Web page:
Guest: Keanan Lamb, Baseball Prospectus
Josh and Jim discuss the latest happenings with the protests of police brutality and the death of George Floyd. The White Sox have been quiet during this ordeal and raises questions if they shouldn’t be more active at a time the South Side community needs them.
Keanan Lamb of Baseball Prospectus swings by to preview this week’s MLB Draft. Who he thinks could be available for the White Sox at pick 11, and his picks for favorite prospect and who could slide in the draft.
0:00 – 15:34: White Sox response to George Floyd and Black Lives Matter protests
15:35: MLB’s plan to return in 2020 and the NY Daily News report on lack of awareness of the safety plan from city health officials
30:36: 2020 MLB Draft Preview with Keanan Lamb
63:30: P.O. Sox
Click play below to listen:
Great words and sentiments Josh at your introduction of the podcast. You are a good man. The police sirens in the background from where you recorded (clocking around 7 min) just provide your words an eerie and hard to described effect.
Seconded. Jerry Reinsdorf has made billions from sites on Chicago’s South and West Sides shaped by racism and racial exploitation. If you read the book Playing the Field, his role in this history has not been passive. His silence is deafening.
Really happy the name Wilcox came up, I am all for the highest upside college arm that may be on the board at pick 11. If the sox know they have an inside track if not inside deal already with Oscar Colas then a high upside bat isn’t as big a need and I would make pick 11 about adding a college starting arm.
“MLB has made proposal to Players. 75 percent Prorated salary. 76 game season. Playoff pool money. No draft pick compensation for signing player. Season finishes September 27th. Post season ends at end of October. Significant move towards players demands and effort to play more.”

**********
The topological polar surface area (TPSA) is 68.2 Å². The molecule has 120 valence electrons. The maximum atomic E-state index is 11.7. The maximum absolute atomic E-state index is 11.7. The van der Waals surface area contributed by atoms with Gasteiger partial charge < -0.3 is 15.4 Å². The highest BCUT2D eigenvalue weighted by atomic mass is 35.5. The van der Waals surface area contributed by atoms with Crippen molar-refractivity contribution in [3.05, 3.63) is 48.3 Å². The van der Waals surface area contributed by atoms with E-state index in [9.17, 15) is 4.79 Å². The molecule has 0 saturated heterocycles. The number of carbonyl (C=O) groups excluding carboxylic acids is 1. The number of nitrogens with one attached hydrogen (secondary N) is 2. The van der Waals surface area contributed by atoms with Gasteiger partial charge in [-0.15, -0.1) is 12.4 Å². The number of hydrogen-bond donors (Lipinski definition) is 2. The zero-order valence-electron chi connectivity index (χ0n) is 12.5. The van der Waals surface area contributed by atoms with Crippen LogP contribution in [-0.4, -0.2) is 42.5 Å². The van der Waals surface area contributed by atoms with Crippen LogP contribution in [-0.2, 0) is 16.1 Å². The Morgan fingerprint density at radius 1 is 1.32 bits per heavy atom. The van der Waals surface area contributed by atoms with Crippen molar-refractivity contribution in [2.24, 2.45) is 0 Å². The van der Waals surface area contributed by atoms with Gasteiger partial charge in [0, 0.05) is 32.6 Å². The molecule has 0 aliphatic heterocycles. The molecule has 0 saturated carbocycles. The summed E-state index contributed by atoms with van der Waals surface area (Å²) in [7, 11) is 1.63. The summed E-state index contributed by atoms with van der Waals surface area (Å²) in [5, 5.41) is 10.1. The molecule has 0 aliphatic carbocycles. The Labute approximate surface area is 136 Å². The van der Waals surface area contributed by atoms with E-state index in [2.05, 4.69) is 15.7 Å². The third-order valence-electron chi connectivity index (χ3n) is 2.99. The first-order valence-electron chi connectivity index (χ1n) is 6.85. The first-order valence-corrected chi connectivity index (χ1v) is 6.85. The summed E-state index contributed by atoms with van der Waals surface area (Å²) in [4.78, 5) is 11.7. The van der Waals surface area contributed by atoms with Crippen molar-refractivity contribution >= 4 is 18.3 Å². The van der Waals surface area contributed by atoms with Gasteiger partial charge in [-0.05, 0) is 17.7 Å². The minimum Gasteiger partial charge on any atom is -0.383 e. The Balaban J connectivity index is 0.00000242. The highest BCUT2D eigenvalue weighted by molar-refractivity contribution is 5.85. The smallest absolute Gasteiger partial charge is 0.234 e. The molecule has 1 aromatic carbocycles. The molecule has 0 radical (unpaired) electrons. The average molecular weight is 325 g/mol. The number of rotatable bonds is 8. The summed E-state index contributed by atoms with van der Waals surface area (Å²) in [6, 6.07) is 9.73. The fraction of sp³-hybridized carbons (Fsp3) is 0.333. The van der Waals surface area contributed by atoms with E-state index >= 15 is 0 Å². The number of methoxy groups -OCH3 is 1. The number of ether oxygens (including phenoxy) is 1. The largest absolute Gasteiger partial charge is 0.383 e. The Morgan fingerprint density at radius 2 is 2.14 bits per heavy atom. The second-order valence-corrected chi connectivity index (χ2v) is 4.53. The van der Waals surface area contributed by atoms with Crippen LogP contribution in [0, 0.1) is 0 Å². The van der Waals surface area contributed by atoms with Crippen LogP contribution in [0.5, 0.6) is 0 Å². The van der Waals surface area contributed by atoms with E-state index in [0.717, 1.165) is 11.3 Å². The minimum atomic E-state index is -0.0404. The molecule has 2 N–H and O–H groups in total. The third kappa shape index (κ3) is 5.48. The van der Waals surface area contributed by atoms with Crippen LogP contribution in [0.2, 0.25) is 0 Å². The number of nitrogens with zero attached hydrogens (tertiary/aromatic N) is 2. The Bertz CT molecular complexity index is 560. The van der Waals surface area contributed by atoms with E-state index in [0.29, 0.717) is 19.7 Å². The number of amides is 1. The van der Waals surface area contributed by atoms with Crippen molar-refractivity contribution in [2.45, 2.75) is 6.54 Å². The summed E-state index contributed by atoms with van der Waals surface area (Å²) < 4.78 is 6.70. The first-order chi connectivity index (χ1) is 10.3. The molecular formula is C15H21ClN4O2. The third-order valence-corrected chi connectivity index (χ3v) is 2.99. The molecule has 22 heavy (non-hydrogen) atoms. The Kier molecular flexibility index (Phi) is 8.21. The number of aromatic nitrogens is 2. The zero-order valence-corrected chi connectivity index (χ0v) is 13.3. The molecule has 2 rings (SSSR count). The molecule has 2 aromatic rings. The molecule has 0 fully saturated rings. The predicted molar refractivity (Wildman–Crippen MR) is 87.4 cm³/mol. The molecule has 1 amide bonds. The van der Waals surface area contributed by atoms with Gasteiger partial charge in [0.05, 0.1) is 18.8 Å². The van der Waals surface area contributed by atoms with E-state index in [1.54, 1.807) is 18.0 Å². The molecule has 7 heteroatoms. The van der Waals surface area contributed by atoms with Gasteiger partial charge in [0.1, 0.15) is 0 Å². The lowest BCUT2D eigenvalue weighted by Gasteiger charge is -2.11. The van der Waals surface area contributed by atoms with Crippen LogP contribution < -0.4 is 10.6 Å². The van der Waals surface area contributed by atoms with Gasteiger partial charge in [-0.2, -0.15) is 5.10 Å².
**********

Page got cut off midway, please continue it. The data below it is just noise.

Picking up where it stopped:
Karl Ravech reports
Hard to imagine the players can effectively turn that down and keep public support. The gap is definitely narrowing and I am not sure how they think they can get much more then 75% when fans wont be at games and the season is chopped down in half.
They can’t really hinge any strategy on having public support. Also, there’s this:
To piggy back:
Maybe I am looking at it wrong, but say the gate contributes just 30% of revenue… (totally lost) and then everything else makes up the 70%, the players are going to play less then half a season, thats less then 50% and then say the players and owners split the loss of revenue on the ticket side (30/2) 15%… thats 35% pay…. they are being offered 33% and winning a nice caveat with that no draft pick compensation . To me that seems close to “fair” whatever fair even is now a days.
I don’t think any player’s contracts are tied to gate revenues, so to them it doesn’t matter what the owners lose out on. Especially if the books are going to remain closed and nobody has any true insight into how teams are making their money.
I look at it this way:
Manfred presses the button on 50 game season: Players make 100% of per-game pay
Players accept the latest deal from Owners: 75% of per-game pay
So if a player were set to make $16.2 million in 2020, which is a $100,000 per game, their pay would look like:
50-game season: $5,000,000
76-game season: $5,700,000
$700,000 more to play 26 more games. Based on the March agreement, it should be $2.6 million more so the owners would be asking this player to take $1.9 million pay cut to play 26 more games.
Or, we can use Lucas Giolito ($585,000 in 2020)
50-game season: $180,550
76-game season: $205,827
Is making an extra $25,000 enough for Lucas Giolito to make 5 additional starts in 2020?
yea I see your points
would be so interesting to see the books of these clubs…
I don’t know how things will turn out, but I’m 100% sure that MLB won’t open the books.
To piggyback too:
When I heard the pro wrestling question, the first guy that came to mind for me was Yermin Mercedes. Perfect call, guys. However, Josh, you’re incorrect about The Rock’s rise to stardom. He actually started out as a clean-cut, straightforward babyface known as Rocky Maivia (name taken from his grandfather, High Chief Peter Maivia, and his father, Rocky Johnson) and the audiences HATED him, regularly booing his matches. It wasn’t until after he turned heel as The Rock that audiences started to get behind him because he wasn’t a cookie-cutter caricature but genuinely entertaining, and he took that attitude and swag with him when he finally turned face again.
Ah! Thank you for the correction. I forgot about his Rocky Maivia days.